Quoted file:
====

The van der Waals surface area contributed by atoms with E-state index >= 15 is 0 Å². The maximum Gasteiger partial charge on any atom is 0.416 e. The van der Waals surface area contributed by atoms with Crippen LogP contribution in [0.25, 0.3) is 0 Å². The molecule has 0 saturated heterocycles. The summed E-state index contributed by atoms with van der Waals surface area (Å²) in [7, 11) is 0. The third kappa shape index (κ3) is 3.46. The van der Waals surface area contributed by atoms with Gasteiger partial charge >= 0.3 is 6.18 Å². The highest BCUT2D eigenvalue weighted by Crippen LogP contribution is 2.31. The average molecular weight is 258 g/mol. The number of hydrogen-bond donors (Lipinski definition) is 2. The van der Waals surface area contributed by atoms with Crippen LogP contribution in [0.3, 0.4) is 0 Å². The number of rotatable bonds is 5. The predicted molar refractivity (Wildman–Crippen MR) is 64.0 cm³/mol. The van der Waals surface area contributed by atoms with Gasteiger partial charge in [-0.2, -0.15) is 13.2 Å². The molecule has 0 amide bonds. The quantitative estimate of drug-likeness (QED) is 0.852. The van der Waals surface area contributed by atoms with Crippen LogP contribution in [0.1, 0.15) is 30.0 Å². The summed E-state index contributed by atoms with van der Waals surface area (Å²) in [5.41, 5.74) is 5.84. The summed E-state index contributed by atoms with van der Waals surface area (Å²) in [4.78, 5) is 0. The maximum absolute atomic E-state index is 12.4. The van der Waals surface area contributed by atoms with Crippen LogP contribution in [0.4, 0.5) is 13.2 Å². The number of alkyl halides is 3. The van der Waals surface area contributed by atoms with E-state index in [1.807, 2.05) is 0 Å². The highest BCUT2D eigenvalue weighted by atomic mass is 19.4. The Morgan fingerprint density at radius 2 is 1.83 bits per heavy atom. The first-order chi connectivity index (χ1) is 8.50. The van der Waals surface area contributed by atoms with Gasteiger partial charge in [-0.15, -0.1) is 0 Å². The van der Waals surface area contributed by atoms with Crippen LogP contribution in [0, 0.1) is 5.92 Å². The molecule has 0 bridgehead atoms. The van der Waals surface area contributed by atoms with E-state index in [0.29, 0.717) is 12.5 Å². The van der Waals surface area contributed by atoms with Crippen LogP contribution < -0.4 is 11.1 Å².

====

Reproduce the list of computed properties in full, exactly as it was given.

The van der Waals surface area contributed by atoms with E-state index >= 15 is 0 Å². The maximum Gasteiger partial charge on any atom is 0.416 e. The van der Waals surface area contributed by atoms with Crippen LogP contribution in [0.25, 0.3) is 0 Å². The molecule has 0 saturated heterocycles. The summed E-state index contributed by atoms with van der Waals surface area (Å²) in [7, 11) is 0. The third kappa shape index (κ3) is 3.46. The van der Waals surface area contributed by atoms with Gasteiger partial charge >= 0.3 is 6.18 Å². The highest BCUT2D eigenvalue weighted by Crippen LogP contribution is 2.31. The average molecular weight is 258 g/mol. The number of hydrogen-bond donors (Lipinski definition) is 2. The van der Waals surface area contributed by atoms with Crippen LogP contribution in [0.3, 0.4) is 0 Å². The number of rotatable bonds is 5. The predicted molar refractivity (Wildman–Crippen MR) is 64.0 cm³/mol. The van der Waals surface area contributed by atoms with Gasteiger partial charge in [-0.2, -0.15) is 13.2 Å². The molecule has 0 amide bonds. The quantitative estimate of drug-likeness (QED) is 0.852. The van der Waals surface area contributed by atoms with Crippen LogP contribution in [0.1, 0.15) is 30.0 Å². The summed E-state index contributed by atoms with van der Waals surface area (Å²) in [5.41, 5.74) is 5.84. The summed E-state index contributed by atoms with van der Waals surface area (Å²) in [4.78, 5) is 0. The maximum absolute atomic E-state index is 12.4. The van der Waals surface area contributed by atoms with Crippen LogP contribution in [0.4, 0.5) is 13.2 Å². The number of alkyl halides is 3. The van der Waals surface area contributed by atoms with E-state index in [1.807, 2.05) is 0 Å². The highest BCUT2D eigenvalue weighted by atomic mass is 19.4. The Morgan fingerprint density at radius 2 is 1.83 bits per heavy atom. The first-order chi connectivity index (χ1) is 8.50. The van der Waals surface area contributed by atoms with Gasteiger partial charge in [-0.15, -0.1) is 0 Å². The van der Waals surface area contributed by atoms with Crippen LogP contribution in [0, 0.1) is 5.92 Å². The molecule has 0 bridgehead atoms. The van der Waals surface area contributed by atoms with E-state index in [0.29, 0.717) is 12.5 Å². The van der Waals surface area contributed by atoms with Crippen LogP contribution < -0.4 is 11.1 Å².